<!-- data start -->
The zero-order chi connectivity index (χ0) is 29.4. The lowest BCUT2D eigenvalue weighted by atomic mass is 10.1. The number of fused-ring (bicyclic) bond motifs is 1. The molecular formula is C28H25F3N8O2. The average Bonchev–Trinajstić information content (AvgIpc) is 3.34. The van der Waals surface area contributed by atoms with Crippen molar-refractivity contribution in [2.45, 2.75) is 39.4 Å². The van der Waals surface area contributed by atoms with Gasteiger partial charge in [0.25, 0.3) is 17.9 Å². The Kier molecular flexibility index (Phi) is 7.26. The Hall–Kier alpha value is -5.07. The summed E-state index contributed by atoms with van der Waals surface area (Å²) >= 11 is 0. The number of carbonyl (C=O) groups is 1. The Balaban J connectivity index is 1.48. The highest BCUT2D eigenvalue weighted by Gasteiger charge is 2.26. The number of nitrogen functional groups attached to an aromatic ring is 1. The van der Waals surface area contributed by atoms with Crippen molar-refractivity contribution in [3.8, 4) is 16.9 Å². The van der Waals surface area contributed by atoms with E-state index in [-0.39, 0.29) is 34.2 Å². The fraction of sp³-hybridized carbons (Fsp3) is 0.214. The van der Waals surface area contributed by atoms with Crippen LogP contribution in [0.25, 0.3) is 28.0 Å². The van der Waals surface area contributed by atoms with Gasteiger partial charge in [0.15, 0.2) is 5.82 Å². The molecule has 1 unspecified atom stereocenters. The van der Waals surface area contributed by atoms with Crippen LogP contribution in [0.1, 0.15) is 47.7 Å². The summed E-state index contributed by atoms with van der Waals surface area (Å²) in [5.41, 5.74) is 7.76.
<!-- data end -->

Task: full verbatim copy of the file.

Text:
The zero-order chi connectivity index (χ0) is 29.4. The lowest BCUT2D eigenvalue weighted by atomic mass is 10.1. The number of fused-ring (bicyclic) bond motifs is 1. The molecular formula is C28H25F3N8O2. The average Bonchev–Trinajstić information content (AvgIpc) is 3.34. The van der Waals surface area contributed by atoms with Crippen molar-refractivity contribution in [2.45, 2.75) is 39.4 Å². The van der Waals surface area contributed by atoms with Gasteiger partial charge in [0.25, 0.3) is 17.9 Å². The Kier molecular flexibility index (Phi) is 7.26. The Hall–Kier alpha value is -5.07. The summed E-state index contributed by atoms with van der Waals surface area (Å²) >= 11 is 0. The number of carbonyl (C=O) groups is 1. The Balaban J connectivity index is 1.48. The highest BCUT2D eigenvalue weighted by Gasteiger charge is 2.26. The number of nitrogen functional groups attached to an aromatic ring is 1. The van der Waals surface area contributed by atoms with Crippen molar-refractivity contribution in [3.8, 4) is 16.9 Å². The van der Waals surface area contributed by atoms with E-state index in [-0.39, 0.29) is 34.2 Å². The fraction of sp³-hybridized carbons (Fsp3) is 0.214. The van der Waals surface area contributed by atoms with Crippen LogP contribution in [0.25, 0.3) is 28.0 Å². The van der Waals surface area contributed by atoms with Gasteiger partial charge in [0.15, 0.2) is 5.82 Å². The molecule has 1 unspecified atom stereocenters. The van der Waals surface area contributed by atoms with Crippen LogP contribution in [0.1, 0.15) is 47.7 Å². The summed E-state index contributed by atoms with van der Waals surface area (Å²) in [5.41, 5.74) is 7.76.